Fungus put to use in eco-friendly soundproofing material
Acoustic insulation is currently made of synthetic or mineral-based materials, neither of which are easily recyclable – their production processes also aren't always very eco-friendly. Instead, scientists at Germany's Fraunhofer Institute for Environmental, Safety and Energy Technology looked to mycelium.
Mycelium is the vegetative component of fungus, and it's made up of thread-like structures known as hyphae. The researchers harvested mycelium grown in a lab, then added it to a substrate consisting of straw, wood fibers, and waste from the food production industry. That mixture was then 3D-printed into the desired shape.
The hyphae proceeded to grow throughout the three-dimensional matrix, forming it into a free-standing solid. Once that point was reached, the material was dried in a high-temperature kiln, killing the fungus to keep it from growing further. What resulted was a porous open-cell structure that was "ideal for soundproofing purposes."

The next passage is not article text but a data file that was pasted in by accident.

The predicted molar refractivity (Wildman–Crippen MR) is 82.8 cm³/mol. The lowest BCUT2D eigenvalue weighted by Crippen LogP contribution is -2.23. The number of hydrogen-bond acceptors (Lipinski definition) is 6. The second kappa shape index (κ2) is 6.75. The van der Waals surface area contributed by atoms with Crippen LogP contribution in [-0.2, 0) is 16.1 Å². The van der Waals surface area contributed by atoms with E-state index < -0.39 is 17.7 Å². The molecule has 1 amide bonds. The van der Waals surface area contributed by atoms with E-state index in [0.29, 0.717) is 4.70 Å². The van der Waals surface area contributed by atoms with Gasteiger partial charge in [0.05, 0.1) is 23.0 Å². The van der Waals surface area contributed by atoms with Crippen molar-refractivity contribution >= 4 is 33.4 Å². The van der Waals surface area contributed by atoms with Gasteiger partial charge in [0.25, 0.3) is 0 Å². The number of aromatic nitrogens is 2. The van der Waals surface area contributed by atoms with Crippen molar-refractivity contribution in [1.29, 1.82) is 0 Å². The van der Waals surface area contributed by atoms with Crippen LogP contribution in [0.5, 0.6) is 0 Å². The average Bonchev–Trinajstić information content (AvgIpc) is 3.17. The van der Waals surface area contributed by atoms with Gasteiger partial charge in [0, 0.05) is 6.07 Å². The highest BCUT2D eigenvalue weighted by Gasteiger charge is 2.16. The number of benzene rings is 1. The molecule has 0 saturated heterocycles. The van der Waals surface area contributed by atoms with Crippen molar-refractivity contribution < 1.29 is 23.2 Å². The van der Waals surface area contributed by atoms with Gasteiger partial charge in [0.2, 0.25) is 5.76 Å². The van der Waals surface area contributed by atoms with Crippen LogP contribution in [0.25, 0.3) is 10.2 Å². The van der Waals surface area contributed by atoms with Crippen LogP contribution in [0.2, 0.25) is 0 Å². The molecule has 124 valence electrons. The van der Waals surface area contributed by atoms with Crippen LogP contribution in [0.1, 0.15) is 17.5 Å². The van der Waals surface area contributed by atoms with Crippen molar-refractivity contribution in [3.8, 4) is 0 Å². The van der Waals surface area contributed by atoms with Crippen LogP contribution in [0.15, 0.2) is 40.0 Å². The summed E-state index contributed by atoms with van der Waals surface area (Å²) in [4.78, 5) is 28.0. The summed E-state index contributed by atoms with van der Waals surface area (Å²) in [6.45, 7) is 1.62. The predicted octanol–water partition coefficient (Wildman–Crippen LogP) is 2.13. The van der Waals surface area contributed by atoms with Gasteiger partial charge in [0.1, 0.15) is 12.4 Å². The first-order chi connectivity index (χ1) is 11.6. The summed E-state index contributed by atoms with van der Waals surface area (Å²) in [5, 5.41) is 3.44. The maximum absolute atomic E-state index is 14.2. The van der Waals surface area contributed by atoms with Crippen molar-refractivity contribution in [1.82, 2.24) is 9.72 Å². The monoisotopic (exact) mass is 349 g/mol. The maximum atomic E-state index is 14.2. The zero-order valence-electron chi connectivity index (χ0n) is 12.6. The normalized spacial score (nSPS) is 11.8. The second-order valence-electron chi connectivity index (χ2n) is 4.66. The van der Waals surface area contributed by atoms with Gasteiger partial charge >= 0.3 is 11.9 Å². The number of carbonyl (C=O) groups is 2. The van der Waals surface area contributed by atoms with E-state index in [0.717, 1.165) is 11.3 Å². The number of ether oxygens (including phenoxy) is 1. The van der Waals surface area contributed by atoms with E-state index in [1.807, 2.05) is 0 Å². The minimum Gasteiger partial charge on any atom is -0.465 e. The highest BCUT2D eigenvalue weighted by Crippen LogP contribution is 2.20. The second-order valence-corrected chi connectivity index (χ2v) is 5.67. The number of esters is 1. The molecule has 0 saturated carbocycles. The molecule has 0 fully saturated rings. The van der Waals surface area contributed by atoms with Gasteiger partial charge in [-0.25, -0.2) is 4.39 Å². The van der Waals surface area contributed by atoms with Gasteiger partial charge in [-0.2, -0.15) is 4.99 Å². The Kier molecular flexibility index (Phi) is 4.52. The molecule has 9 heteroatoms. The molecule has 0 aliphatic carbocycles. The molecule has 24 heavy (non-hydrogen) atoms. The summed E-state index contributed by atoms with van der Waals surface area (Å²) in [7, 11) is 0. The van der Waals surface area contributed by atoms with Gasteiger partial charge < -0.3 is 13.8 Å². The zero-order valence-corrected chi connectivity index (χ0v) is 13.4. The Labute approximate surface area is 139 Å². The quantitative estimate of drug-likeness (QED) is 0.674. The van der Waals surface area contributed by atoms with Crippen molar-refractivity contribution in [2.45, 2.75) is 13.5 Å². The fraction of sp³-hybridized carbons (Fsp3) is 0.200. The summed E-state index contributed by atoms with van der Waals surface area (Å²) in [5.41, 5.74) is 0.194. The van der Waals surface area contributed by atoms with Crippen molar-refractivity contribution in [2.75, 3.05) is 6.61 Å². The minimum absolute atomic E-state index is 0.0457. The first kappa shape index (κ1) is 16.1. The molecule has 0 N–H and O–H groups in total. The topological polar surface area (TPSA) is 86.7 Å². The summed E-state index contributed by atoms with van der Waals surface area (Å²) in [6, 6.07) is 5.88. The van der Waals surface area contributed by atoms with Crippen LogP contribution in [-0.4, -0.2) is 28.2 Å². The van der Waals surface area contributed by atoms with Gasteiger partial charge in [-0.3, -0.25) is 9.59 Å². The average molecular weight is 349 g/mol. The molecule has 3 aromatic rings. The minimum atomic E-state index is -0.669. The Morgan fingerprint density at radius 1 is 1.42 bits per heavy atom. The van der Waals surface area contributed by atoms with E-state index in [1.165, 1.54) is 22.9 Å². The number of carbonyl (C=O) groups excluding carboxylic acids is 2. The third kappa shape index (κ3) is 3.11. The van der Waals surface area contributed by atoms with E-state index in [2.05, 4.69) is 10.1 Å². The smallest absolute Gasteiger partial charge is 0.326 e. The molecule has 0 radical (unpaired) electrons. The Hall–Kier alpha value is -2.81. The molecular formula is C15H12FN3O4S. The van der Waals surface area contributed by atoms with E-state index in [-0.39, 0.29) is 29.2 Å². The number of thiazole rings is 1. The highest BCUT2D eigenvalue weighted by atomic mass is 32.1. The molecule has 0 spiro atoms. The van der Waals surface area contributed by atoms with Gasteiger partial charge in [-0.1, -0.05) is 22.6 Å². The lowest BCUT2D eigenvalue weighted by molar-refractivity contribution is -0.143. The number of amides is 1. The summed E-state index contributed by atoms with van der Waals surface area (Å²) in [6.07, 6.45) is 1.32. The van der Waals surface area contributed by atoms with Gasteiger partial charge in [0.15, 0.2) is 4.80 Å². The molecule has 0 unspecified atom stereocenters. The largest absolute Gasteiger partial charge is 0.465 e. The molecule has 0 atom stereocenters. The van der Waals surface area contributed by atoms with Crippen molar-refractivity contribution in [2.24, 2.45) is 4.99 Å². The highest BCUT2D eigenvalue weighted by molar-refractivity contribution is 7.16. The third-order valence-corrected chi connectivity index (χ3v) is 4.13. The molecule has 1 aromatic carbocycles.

Not only is the material made entirely from renewable, biodegradable ingredients – some of which would otherwise be discarded – but because it's 3D printed, it can also be manufactured with internal structures optimized for absorbing sound. Further research is needed to determine which structures would work best.